Moreover, the Second Plenary Council of the Philippines (PCP-II)) approved in 1991 a decree asking all sectors of the Church “to put an end to the production and manufacture of the technology of death and the arms trade as part of the Church’s vision of peace.”

In the meantime, PCP-II called on the lay faithful “to participate actively and lead in the renewing of politics in accordance with values of the Good News of Jesus.” The CBCP in 1997 issued a Pastoral Exhortation on Philippine Politics, wherein it said: “If we are what we are today – a country with a great number of poor and powerless people – one reason is the way we have allowed politics to be debased and prostituted to the low level it is now.” (In the year 2009, another pastoral document was released by the CBCP, “Lay Participation in Politics and Peace.”)

The National Renewal Movement was pinning their hopes on Aquilino Pimentel for President in 1998 but for some reason, he ended up running for and winning as senator under Erap’s party. It was Santi Dumlao and Nandy Pacheco who stepped up to run for President and Vice-President, respectively, under Bago Party supported as well by the Elim community. In 1998, JC did not run for reelection out of disgust for patronage/trapo politics and zealously campaigned for Santi Dumlao and Nandy Pacheco. Unfortunately, they lost but the fire and zeal obviously did not end there. It was after this that intense prayer and discernment for a genuine accountable and responsible political party was seen as the missing link for real reforms in Philippine Politics.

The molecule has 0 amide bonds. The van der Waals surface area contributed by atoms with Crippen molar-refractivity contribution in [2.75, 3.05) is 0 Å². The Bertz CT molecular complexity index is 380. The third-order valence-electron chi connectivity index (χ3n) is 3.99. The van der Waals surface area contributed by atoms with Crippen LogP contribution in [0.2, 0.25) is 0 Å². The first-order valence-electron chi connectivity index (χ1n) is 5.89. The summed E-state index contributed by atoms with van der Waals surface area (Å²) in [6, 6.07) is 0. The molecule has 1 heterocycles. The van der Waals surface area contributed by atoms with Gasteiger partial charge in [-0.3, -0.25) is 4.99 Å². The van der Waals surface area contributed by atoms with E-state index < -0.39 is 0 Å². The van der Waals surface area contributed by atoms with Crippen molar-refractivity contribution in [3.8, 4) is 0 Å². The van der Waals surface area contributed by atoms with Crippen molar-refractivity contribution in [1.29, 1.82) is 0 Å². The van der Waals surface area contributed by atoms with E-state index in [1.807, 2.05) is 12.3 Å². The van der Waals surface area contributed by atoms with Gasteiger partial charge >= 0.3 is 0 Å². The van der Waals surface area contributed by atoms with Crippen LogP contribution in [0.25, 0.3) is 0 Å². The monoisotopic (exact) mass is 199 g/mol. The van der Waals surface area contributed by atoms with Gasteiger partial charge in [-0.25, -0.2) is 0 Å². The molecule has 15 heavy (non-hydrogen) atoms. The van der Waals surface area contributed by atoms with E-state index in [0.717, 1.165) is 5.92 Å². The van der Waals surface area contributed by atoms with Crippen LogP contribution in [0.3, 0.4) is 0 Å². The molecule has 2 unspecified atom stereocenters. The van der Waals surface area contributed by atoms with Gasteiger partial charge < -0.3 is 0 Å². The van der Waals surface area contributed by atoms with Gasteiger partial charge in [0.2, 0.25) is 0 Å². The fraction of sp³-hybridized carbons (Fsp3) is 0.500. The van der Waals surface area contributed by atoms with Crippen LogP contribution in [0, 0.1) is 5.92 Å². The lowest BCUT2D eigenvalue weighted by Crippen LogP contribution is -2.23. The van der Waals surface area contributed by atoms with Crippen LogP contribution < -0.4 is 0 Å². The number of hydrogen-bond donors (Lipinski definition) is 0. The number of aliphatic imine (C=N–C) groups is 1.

Kapatiran sa Pangkalahatang Kabutihan (KPK)

In August 2002, a political movement called Kapatiran sa Pangkalahatang Kabutihan (KPK) headed by the indefatigable and unsinkable Nandy Pacheco was formed along with a group of citizens and ordinary lay faithful who can no longer sit idly by while they saw the betrayal of public trust by elected & appointed public officials, man’s inhumanity to man, the poor and the marginalized exploited by unscrupulous politicians to promote selfish ends, the deterioration of public & private morality, the decline of the family, high crime rates and increased corruption in government, and who want to put an end to dirty politics.

KPK’s mission was two-fold: political education and political action.

Because election of good leaders depends on the kind of voters we have, education was given the highest priority for action. The education component and objectives are: COMMON GOOD; CHARACTER BUILDING; CONSISTENT ETHIC OF LIFE; VALUES FORMATION and BASIC POLITICAL EDUCATION including good citizenship.

On political action, the movement KPK drew up its list of people’s aspirations in the hope that existing political parties will adopt the same in their platforms. Unfortunately, not a single political party responded.

In late 2003, Norman Cabrera for Central Luzon, JC de los Reyes for Northern Luzon and Fr. Leonardo Polinar for the Visayas and Mindanao gathered the needed signatures for the accreditation of Alliance for the Common Good or Ang Kapatiran Party. It was finally accredited by COMELEC on 8 May 2004 or 2 days before the 10 May 2004 elections.